A flaked flint knife found near Checkleywood Farm shows people have lived here as early as 4000 BC. A small decorated Bronze Age dish turned up in one of the pits. Close to the golf club are remnants of what may have been an Iron Age fort. Near Overend Green Farm, fragments of pottery, tiles, coins and traces of buildings were found, suggesting a Roman settlement served by Watling Street, now the A5
Heath & Reach is not named in the Domesday Book of 1086. The first record of Reach us dated 1216, and of Heath in 1220. They were seperate hamlets. Local iron smelting , based on ironstone and charcoal from the woods, dates back to this time.
In 1486 the hamplets had a three-field farming systme, common in middle England during the medieval period. The great fields, farmed communally, were called Middlefield, Northfield and Southfield.
Sand digging started commercially only in the late 18th century, through a field name 'Sand Close' from 1678 probably reflects earlier local digging. The 1841 cencus records two sand dealers, but most of the villagers were agricultural workers.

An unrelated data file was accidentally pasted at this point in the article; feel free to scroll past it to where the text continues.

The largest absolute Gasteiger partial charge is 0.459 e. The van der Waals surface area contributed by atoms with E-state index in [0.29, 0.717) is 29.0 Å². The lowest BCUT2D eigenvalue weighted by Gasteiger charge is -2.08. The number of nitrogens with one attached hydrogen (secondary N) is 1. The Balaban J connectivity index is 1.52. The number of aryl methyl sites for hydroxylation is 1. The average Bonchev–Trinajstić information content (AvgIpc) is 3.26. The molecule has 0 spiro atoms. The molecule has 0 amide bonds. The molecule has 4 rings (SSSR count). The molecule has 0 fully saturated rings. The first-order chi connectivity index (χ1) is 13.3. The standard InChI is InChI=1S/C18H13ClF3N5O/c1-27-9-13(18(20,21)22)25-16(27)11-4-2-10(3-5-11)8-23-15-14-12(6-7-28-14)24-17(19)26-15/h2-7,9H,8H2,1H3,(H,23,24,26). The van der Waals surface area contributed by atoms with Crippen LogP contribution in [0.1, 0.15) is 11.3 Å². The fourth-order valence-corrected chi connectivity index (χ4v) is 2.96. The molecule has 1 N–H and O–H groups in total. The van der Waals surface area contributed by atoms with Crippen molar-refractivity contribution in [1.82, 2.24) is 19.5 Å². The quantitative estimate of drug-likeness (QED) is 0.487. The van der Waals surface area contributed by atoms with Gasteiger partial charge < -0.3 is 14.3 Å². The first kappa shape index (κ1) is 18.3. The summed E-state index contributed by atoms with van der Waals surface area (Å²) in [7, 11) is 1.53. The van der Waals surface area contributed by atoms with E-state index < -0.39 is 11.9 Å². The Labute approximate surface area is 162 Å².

In 1801, Heath & Reach had a population of 541, and by 1901 it had risen to 1062. Today it has about 1380.
Heath and Reach Timeline
16th Century: Church tower dates from this century.
1728: Rushmere Manor built on the old Linslade Road .
1780: First recorded reference to the Red Lion Public House.
1822: Baptist Chapel built and opened on the 12th September
1825: Village made a separate ecclesiastical district, the Rev. Martin Bedson became the first Cleric.
1828: The church enlarged and the seating capacity increased from 140 to 250.
1846: The National School opened.
1869: Vicarage built and enlarged.
1873: The Pump House and Clock Tower built and opened on the 12th May, the building houses the pump above a well which for many years was the main source of water in the village. The cost of the clock was born by Baroness Burdett Coutts and Baroness de Rothschild, while the pump was by Mr. Branson in memory of William Abraham.
1877: Methodist Chapel built and replaced an earlier chapel constructed in 1822.
1966: Methodist Chapel renovated.
1987: The Tavistock Inn devastated by fire in April the roof and first floor completely destroyed.
1994: The old village school demolished in April and houses built on the site.
2002: The Red Lion Public House closes in February.